Today I did something completly different and went with fellow British wildlife enthusiast (and supporter of inferior Midlands football teams) Mark P to an organized event at Chartley Moss National Nature Reserve in Staffordshire.
Chartley Moss NNR is the largest example of a floating peat bog, in Britain. The Sphagnum lawn supports important botanical communities adapted to grow in this hostile environment which in turn support a rich invertebrate fauna, including the nationally scarce White-faced Darter dragonfly. The reserve is only opened to the public once a year for guided walks due to the sensitive nature of the habitat.
The weather conditions were almost ideal as the sunshine over the past week had meant that good numbers of dragonflies and damselflies had emerged...although the stronger breeze today made them very difficult to photograph! We did however get great views of White-faced Darter ...a lifer for me! As they were recently emerged though their facial frons hadn't whitened off as yet. There were also Four-spotted Chasers and Broad-bodied Chasers on the wing. Large Red Damselflies were also very much in evidence.
Also of interest were good numbers of Green Hairstreak that were present flitting around the wooded scrubby edge of the bog. These are such beautiful butterflies and always a pleasure to see. Amongst the Sphagnum moss there were patches of Britain's only carnivorous plant Sundew growing.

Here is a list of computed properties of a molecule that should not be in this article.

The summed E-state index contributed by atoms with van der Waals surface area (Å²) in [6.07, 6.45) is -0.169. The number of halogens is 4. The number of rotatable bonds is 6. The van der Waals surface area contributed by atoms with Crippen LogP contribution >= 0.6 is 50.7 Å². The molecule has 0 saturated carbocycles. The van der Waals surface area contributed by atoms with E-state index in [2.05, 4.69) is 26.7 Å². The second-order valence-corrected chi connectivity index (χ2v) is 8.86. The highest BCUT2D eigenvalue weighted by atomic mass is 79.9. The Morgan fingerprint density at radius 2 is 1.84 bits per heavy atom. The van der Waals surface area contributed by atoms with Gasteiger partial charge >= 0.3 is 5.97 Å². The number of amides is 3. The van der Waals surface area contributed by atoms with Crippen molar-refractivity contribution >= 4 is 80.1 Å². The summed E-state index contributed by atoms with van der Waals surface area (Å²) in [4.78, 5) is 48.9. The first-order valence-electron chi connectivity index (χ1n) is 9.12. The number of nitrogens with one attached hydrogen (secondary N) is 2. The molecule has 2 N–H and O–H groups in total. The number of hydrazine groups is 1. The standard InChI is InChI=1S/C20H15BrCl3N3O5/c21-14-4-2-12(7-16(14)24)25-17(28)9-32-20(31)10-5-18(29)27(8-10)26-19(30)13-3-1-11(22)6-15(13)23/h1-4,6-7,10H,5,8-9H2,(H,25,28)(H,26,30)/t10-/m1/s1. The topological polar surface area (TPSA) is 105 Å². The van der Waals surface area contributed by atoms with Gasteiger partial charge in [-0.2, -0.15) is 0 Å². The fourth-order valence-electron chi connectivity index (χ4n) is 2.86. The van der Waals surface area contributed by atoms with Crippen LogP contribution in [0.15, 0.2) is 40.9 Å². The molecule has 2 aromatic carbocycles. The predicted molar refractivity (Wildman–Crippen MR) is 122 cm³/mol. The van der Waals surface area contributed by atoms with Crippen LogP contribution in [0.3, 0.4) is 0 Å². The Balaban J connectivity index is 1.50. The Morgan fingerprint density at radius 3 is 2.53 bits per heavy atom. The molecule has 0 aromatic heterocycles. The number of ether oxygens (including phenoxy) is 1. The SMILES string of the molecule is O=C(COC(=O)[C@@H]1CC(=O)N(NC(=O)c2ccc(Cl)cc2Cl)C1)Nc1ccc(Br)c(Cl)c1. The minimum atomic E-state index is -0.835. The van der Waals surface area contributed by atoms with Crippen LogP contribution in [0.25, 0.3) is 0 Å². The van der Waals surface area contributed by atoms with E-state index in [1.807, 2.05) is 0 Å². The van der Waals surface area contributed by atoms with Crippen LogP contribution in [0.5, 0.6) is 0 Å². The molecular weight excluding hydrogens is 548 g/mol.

Unfortunately we didn't see any of Chartley's other speciality the day-flying Argent and Sable moth, but an enjoyable couple of hours was had all the same.
I recommend that, if ever you get chance, visit the moss on one of these days...it's a fascinating place. Wellies are recommended though as the Sphagnum moss that cover the peat is like a sponge and in some places your feet will sink 3 or 4 inches into the bog (that's about 70 to 100 mm for you metric types!). Today wasn't a good day for my boots to start letting in!!!!
Chartley Moss NNR
Sundew and Sphagnum
White-faced Darter (imm. ♂)